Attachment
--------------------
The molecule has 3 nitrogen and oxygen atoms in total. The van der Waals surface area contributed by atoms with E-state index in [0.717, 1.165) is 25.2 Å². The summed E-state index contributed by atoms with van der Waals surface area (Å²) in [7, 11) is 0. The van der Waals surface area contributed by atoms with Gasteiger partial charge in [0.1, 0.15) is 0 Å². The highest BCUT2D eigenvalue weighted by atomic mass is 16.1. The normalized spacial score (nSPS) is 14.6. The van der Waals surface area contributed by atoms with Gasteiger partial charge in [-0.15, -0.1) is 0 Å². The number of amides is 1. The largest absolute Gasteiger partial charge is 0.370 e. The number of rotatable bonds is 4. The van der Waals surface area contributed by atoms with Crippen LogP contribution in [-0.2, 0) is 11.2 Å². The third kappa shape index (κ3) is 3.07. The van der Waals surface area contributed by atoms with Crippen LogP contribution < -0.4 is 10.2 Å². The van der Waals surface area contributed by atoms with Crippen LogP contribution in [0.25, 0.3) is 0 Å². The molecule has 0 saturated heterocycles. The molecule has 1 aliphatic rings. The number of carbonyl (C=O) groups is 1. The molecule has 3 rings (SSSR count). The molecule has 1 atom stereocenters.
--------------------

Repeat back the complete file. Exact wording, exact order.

The molecule has 3 nitrogen and oxygen atoms in total. The van der Waals surface area contributed by atoms with E-state index in [0.717, 1.165) is 25.2 Å². The summed E-state index contributed by atoms with van der Waals surface area (Å²) in [7, 11) is 0. The van der Waals surface area contributed by atoms with Gasteiger partial charge in [0.1, 0.15) is 0 Å². The highest BCUT2D eigenvalue weighted by atomic mass is 16.1. The normalized spacial score (nSPS) is 14.6. The van der Waals surface area contributed by atoms with Gasteiger partial charge in [-0.15, -0.1) is 0 Å². The number of amides is 1. The largest absolute Gasteiger partial charge is 0.370 e. The number of rotatable bonds is 4. The van der Waals surface area contributed by atoms with Crippen LogP contribution in [-0.2, 0) is 11.2 Å². The third kappa shape index (κ3) is 3.07. The van der Waals surface area contributed by atoms with Crippen LogP contribution < -0.4 is 10.2 Å². The van der Waals surface area contributed by atoms with Crippen LogP contribution in [0.25, 0.3) is 0 Å². The molecule has 0 saturated heterocycles. The molecule has 1 aliphatic rings. The number of carbonyl (C=O) groups is 1. The molecule has 3 rings (SSSR count). The molecule has 1 atom stereocenters.